Morningstar Glass Guitars warrants each instrument to be free from defects in materials and workmanship. the following items are warranted for a period of one (1) year from the date on which the guitar is delivered: pickups, switches, jacks, controls, all other electronic components, tuning machines, hardware, pickguards/control plates, nuts, and frets This warranty does not cover the following: wear and tear from normal use and any damage that is the result of misuse, abuse, or unauthorized modifications, damages from unauthorized or self-made repairs, improper maintenance, accidents, exposure to adverse temperature, and other careless action, which by its nature results in damage to the instrument or to components not made by Morningstar Glass Guitars. This warranty is valid only to the original purchaser of the instrument.
  • What about neck relief/truss rod adjustments?
    This is a tricky subject to cover due to various misconceptions and ideas that have become accepted as fact over time. Truss rods were invented to compensate for the increased tension of steel string guitars. Most classical guitars do not have truss rods as there is not enough tension to bend the neck. The same is true with aluminum necks. Wood warps with changes in temperature and humidity so a truss rod is needed to straighten a wood neck when there is more tension involved. Early truss rods were simply non-adjustable steel rods whose purpose was to keep the neck STRAIGHT. Since glass doesn't warp and is extremely rigid a truss rod is not required. Regarding relief in the neck. This is a topic that I find a bit odd. At some point guitarists decided that some relief in the neck is required for optimal playability. I think this requires a more critical look into why that is not necessarily true, but I can't cover all that here. With that said however, I make my glass fretboards slightly thicker/higher at the nut and thinner/lower where they meet the body. The difference is roughly 0.007"- 0.01" This creates a very slight and continuous downward slope on the entirety of the fretboard allowing the strings to clear each fret. Eliminating any potential fretbuzz along the whole fretboard. Not just in the middle of the neck that relief from a truss rod would create. Finally, truss rod adjustments are not how you adjust the action of the strings. That's what the saddles on the bridge are for and to a lesser degree the nut itself.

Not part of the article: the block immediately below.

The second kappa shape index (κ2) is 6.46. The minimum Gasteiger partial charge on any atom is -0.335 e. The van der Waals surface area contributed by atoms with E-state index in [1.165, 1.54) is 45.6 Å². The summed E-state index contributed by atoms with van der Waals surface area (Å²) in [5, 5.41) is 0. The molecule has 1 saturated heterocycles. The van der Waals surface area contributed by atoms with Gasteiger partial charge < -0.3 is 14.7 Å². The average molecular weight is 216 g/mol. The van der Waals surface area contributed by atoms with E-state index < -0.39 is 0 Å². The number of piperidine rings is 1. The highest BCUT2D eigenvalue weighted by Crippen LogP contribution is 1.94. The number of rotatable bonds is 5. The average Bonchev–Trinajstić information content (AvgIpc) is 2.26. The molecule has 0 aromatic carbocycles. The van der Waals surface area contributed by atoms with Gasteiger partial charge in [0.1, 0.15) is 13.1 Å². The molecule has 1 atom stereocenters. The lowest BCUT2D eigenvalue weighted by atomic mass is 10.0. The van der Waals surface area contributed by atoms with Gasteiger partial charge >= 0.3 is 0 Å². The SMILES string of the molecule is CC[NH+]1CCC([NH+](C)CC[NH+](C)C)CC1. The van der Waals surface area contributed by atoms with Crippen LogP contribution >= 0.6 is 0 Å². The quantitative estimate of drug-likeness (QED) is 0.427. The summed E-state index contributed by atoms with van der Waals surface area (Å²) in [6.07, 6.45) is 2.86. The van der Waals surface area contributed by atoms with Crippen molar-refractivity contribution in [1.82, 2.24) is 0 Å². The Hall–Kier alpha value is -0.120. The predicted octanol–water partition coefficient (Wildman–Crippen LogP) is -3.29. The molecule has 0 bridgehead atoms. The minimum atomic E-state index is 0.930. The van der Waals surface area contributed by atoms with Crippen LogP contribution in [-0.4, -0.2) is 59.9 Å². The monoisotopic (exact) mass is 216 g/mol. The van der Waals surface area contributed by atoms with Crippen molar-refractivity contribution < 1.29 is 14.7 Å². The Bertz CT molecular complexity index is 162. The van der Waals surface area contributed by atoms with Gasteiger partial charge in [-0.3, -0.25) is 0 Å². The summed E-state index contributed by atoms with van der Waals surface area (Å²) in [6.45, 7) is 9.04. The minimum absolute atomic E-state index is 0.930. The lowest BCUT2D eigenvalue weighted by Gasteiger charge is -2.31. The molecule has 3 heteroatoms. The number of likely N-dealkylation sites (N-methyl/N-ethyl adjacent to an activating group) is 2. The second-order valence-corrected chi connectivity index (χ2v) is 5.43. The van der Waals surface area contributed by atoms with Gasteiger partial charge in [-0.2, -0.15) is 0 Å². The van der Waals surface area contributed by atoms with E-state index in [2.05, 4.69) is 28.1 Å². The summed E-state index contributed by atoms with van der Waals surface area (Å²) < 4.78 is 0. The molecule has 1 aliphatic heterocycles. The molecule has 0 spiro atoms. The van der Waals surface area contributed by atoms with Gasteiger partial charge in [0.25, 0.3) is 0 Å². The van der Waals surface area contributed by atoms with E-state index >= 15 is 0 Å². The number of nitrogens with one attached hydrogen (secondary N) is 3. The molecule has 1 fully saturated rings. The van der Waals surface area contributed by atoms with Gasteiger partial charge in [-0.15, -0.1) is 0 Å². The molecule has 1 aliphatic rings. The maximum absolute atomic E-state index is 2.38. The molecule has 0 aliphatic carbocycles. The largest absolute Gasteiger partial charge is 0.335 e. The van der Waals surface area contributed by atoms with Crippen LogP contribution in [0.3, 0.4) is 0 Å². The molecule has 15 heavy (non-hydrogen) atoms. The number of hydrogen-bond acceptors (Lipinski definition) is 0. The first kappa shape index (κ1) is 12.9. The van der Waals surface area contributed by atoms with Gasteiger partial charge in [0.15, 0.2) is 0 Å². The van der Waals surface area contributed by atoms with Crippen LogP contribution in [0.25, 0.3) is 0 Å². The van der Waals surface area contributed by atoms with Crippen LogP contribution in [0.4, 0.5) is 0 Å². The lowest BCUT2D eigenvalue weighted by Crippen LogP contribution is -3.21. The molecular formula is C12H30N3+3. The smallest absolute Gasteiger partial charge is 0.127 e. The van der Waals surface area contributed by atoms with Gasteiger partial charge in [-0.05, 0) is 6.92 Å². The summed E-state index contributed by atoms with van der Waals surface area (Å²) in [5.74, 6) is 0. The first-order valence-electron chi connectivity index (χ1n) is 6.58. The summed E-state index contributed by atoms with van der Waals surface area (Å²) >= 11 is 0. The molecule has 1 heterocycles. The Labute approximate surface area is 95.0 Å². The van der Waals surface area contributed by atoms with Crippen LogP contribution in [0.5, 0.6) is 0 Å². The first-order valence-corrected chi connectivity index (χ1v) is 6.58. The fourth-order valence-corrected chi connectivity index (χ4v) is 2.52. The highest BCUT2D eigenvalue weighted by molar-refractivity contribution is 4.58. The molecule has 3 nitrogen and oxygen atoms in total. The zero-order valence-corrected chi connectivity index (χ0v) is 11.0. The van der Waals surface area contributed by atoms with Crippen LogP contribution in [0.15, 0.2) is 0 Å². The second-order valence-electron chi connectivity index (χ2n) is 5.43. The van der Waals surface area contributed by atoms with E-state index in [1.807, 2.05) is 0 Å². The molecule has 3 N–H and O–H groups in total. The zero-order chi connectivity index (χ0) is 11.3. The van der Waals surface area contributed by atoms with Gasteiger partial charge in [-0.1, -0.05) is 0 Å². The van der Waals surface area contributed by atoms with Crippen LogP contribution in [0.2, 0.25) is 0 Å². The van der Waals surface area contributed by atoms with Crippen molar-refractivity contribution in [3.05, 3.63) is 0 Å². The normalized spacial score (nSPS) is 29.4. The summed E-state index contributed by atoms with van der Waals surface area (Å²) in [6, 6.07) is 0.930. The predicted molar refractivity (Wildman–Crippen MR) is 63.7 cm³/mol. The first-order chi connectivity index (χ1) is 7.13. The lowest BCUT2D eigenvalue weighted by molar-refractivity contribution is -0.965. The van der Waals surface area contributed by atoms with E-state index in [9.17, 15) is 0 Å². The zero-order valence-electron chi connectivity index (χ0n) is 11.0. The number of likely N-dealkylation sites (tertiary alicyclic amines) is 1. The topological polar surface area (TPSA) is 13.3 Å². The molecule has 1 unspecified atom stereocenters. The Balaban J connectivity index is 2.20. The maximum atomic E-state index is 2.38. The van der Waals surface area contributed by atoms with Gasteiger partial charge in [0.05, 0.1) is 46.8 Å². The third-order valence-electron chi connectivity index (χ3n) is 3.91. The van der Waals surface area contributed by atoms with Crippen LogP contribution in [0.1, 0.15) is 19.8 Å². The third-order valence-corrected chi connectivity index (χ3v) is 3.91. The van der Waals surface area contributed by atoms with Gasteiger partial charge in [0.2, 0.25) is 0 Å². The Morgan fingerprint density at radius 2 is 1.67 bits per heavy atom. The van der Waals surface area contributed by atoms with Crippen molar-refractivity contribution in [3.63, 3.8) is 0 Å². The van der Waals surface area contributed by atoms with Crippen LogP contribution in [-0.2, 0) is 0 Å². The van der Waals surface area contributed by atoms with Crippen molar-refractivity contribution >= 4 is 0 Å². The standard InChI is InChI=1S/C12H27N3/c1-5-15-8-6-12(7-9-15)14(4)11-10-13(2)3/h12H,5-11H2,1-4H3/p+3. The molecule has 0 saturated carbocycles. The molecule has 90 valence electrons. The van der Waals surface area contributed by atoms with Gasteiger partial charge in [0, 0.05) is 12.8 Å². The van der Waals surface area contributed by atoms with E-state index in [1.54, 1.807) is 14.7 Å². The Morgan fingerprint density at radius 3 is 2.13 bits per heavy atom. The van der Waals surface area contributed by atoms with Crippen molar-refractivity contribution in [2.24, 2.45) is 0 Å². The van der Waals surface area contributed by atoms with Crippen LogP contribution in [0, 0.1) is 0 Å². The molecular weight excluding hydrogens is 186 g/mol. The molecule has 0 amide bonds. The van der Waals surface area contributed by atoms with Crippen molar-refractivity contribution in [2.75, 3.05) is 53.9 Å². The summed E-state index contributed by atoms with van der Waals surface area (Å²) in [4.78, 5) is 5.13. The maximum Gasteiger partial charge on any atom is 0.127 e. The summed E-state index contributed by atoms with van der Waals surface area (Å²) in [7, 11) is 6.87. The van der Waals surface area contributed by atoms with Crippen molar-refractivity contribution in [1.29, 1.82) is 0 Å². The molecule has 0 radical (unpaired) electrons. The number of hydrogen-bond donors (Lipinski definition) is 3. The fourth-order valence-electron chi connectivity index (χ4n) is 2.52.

• Do you offer payment plans?
    Payment plans are available through Affirm. Learn more about Affirm here. This option can be selected during checkout.
  • How do you...?
    I made a video demonstrating the build process. Most questions should be covered here.
  • What is your refund policy?
    Refunds are only available if the guitar is damaged during shipping. The price of shipping includes 3rd party shipping insurance. If the guitar is damaged during shipping keep all packing material (cushioning, box, case, etc) in the condition it arrived in. Contact me at as soon as possible with photographs and other info. I will handle the majority of the claims process if damage does occur but may need some assistance from you. No need to worry, all guitars shipped thus far have arrived safely.
  • Why glass?
    Glass has unique acoustic properties that help create interesting yet subtle harmonics within chords. Additionally the sustain of a glass guitar is unbeatable. The uniqueness and beauty of a glass guitar make it a real showpiece. An instrument guaranteed to turn heads.
  • How many guitars do you make a year?